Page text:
Character Profiles

Specifics about craft, talent, technique, etc.
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Character Profiles

Postby kentagions » Sat Jun 27, 2015 6:58 am

I just finished a brief course in humor writing at The Loft in Minneapolis, taught by Tiffany Hanssen. She stressed knowing about the characters who populate humorous sketches and stories. Character development is important to speculative fiction, too. I will do a page or two on my primary characters and a paragraph on the minor ones. Tiffany, however, says that the pros in humor will complete ten pages or more on their primaries and a page or two on their secondary characters.
They write these monster volumes of material on back story, job, emotional triggers, likes, dislikes, wardrobe, design and decoration preferences, props that they regularly use, stereotypes, facial expressions...getting a bit carried away. But that's the point, they get carried away with creating complete characters because they know that somewhere hiding in the bushes of that character are the seeds of humor that they can plant and grow. Remember that this is done for every character in something as short as a two minute sketch. They want to know it all.

All of this for humor, thought I? I write big important stuff! I deal with world changing ideas! And I have to create real, believable characters who pull readers into the story, immerse them in my created world. I knew that I needed to know as much about my characters as I could, but I have often stopped at knowing a character's physical or emotional limits, and don't care whether they cheat at poker (just because there's no poker game in the story). The reader doesn't need to know everything, but the writer does. A little nugget of knowledge, though, might inform the reader more fully about a character, and do it with an economy of words.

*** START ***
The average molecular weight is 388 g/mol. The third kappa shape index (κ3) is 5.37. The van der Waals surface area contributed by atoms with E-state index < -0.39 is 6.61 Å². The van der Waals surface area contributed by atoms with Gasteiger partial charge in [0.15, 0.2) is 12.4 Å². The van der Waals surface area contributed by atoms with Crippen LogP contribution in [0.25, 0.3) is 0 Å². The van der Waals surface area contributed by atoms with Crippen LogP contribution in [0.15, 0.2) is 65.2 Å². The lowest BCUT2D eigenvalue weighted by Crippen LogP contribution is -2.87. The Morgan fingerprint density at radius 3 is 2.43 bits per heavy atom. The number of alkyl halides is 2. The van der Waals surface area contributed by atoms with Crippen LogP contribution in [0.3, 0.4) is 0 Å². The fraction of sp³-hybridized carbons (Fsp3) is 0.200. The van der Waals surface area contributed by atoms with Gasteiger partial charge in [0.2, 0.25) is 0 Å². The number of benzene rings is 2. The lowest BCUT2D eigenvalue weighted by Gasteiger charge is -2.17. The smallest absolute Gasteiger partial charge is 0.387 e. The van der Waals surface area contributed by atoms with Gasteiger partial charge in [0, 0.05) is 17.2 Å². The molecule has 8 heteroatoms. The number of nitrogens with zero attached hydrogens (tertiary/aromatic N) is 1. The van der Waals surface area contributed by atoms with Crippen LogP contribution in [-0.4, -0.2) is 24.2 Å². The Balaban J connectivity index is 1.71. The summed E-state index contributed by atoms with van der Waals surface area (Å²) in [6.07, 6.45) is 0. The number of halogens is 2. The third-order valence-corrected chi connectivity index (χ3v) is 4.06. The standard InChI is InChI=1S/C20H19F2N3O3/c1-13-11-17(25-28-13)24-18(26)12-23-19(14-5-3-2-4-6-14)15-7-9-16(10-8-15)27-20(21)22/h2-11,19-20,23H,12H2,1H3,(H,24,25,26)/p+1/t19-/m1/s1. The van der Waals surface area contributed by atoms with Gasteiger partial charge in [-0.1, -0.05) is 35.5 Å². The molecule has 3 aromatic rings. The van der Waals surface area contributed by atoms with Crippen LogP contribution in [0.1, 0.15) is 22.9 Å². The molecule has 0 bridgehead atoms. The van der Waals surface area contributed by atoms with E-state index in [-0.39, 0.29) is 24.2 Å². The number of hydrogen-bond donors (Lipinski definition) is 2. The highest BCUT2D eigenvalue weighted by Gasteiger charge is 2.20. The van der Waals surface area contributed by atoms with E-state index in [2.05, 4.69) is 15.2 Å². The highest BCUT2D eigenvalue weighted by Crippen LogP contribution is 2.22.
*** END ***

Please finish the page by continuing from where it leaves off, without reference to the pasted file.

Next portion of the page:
So, I was humbled. Now I will free associate until I know my characters completely. I will list and I will categorize and I will delve until there is no heart spring unwound and no zit unpopped. Eeeww. Just...just know your characters.

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Re: Character Profiles

Postby amoskalik » Sat Jun 27, 2015 8:51 am

Thank you for this. In my (limited) experience, humor is the hardest to write, so it makes sense that it takes greater effort up front to pull it off.
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Re: Character Profiles

Postby LDWriter2 » Sun Jun 28, 2015 3:53 pm

There are pro writers who do make out whole profiles for their characters. I don't but have considered it to keep each character straight in my mind and so I don't change them part way through. For my novels anyway.

Not sure if it was Dave or Dean Wesley Smith or both since they do agree on certain points, that every character needs a background. It makes them real even if you don't describe their whole background to the reader. The background effects the character just like real life. And that you need to keep each character the same throughout the story unless there is a stated-shown reason for a drastic change.

The main character in "Above My ay GradeX2" has a specific background that made her what she is at the beginning of the novel. I tried, as I have seen my two favorite writers do, to dribble out that background throughout the first sections of the novel. Not so much in the conclusion though. My first draft had too much of that background in the first chapter. I was advised to cut it down. That is when I thought about how the two writers I referenced did it.

Stories have less time to show the background but at the same time you need one so you know how your characters react to situations. You might explain-show certain parts of what made them them but as I said a short story is too short for a complete life study.

I don't know how much of this relates to what you wanted but it is what came to mind.
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Re: Character Profiles

Postby kentagions » Sun Jun 28, 2015 8:32 pm

@amoskalik - You're welcome.

@LDWriter2 - Happy to have the contribution. wotf008

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Re: Character Profiles

Postby liz » Sun Jun 28, 2015 11:43 pm